The ever-expanding number of exchange-traded funds attract more financial advisors each year––54 percent reported using them in 2011 versus 45 percent in 2010, according to Cerulli Associates. [Data for 2012 won’t be available until later this year.]
Despite their growing popularity among advisors and the general investing public, a lot still is not understood about ETFs, says Robert Gregov, founder and president of Roche Financial Partners, an RIA based in Princeton, N.J.
“Even now when I present a model [to clients] and say that I use exchange-traded funds to execute it, I get some confused looks,” he says. “People still are learning about ETFs and that is true among RIAs, too.”
For example, he notes, even though expense ratios for ETFs have dropped dramatically, advisors and clients still need to monitor brokerage costs and understand market pricing.
Gregov recently shared observations with two other industry principals during a webinar entitled “How You Can Benefit from the Growing Use of ETFs,” sponsored by Interactive Data, a financial data and market services company. Portfolio allocation, liquidity and price were among the topics covered during the one-hour session.
“Advisors do look at volume when choosing an ETF,” said Ugo Egbunike, a senior ETF specialist for Index Universe, an ETF news and research provider. “More important, though, is the bid/ask spread of the ETF versus the underlying securities.” He mentioned an article last year in The Wall St. Journal that said investors should consider the total entry and exit cost for holding an ETF for a full year.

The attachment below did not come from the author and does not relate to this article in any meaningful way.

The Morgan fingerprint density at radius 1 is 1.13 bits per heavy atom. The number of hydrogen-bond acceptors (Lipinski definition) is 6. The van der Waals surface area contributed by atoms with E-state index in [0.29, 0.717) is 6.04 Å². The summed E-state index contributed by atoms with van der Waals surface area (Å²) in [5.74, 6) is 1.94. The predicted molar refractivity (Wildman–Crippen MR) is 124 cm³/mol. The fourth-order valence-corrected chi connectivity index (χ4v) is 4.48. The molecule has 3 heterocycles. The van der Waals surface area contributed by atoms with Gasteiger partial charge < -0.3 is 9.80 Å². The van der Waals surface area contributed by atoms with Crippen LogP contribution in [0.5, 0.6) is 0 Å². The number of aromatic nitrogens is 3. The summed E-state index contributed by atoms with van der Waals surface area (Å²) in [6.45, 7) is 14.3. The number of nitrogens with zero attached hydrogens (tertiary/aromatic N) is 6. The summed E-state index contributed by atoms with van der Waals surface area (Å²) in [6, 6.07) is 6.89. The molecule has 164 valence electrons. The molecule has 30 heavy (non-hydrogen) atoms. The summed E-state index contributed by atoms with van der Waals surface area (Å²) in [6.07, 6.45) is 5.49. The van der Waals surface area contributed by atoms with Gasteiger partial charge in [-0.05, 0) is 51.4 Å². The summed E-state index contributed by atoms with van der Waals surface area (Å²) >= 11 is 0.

Gregov said his shop compares the bid/ask spread of both the fund's holdings and the underlying stocks. “We also like to see some volume in a fund,” he noted. “You could say the bid/ask is an indication of the underlying securities' liquidity. But we like to see them in conjunction with each other.”
“Sometimes a lot of the liquidity can't be seen,” said Eric Pollackov, managing director of ETF Capital Markets for Charles Schwab. There are different markets in which to execute an order, and some may be more liquid than others. Pollakov said advisors who are unsure of where to best execute an order can talk to a professional at one of Schwab's two advisor-dedicated desks.
Pricing can get complicated since ETFs may trade throughout the day at a premium or discount to their net asset value. Gregov said he’ll take this into account when he moves into and out of a fund––particularly less liquid funds in areas such as small-cap emerging market equities. “I want to be sure when buying into the fund that we ask the [fund company] why the market price is deviating from the NAV.” he explained. “It could be that the ETF always trades at premium to NAV.”
But if the trading price is volatile and always rising and falling in relation to the NAV, he said he’ll consider buying another product.